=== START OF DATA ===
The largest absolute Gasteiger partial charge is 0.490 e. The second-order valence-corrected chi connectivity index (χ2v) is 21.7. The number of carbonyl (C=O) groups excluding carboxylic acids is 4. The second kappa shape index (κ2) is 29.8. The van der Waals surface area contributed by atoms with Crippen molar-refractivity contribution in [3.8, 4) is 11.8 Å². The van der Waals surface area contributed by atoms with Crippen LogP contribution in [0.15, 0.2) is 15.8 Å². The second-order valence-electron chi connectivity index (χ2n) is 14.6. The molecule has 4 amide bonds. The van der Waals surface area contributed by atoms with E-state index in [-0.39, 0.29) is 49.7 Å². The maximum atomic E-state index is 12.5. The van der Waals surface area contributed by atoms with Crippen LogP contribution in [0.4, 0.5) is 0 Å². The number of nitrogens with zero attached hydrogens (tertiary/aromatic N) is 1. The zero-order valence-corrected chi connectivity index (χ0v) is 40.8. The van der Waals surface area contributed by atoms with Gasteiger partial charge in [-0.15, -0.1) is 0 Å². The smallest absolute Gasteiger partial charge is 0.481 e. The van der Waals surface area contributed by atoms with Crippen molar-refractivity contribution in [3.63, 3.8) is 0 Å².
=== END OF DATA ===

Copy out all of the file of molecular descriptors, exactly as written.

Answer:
The largest absolute Gasteiger partial charge is 0.490 e. The second-order valence-corrected chi connectivity index (χ2v) is 21.7. The number of carbonyl (C=O) groups excluding carboxylic acids is 4. The second kappa shape index (κ2) is 29.8. The van der Waals surface area contributed by atoms with Crippen molar-refractivity contribution in [3.8, 4) is 11.8 Å². The van der Waals surface area contributed by atoms with Crippen LogP contribution in [0.15, 0.2) is 15.8 Å². The second-order valence-electron chi connectivity index (χ2n) is 14.6. The molecule has 4 amide bonds. The van der Waals surface area contributed by atoms with E-state index in [-0.39, 0.29) is 49.7 Å². The maximum atomic E-state index is 12.5. The van der Waals surface area contributed by atoms with Crippen LogP contribution in [0.4, 0.5) is 0 Å². The number of nitrogens with zero attached hydrogens (tertiary/aromatic N) is 1. The zero-order valence-corrected chi connectivity index (χ0v) is 40.8. The van der Waals surface area contributed by atoms with Gasteiger partial charge in [-0.15, -0.1) is 0 Å². The smallest absolute Gasteiger partial charge is 0.481 e. The van der Waals surface area contributed by atoms with Crippen molar-refractivity contribution in [3.63, 3.8) is 0 Å².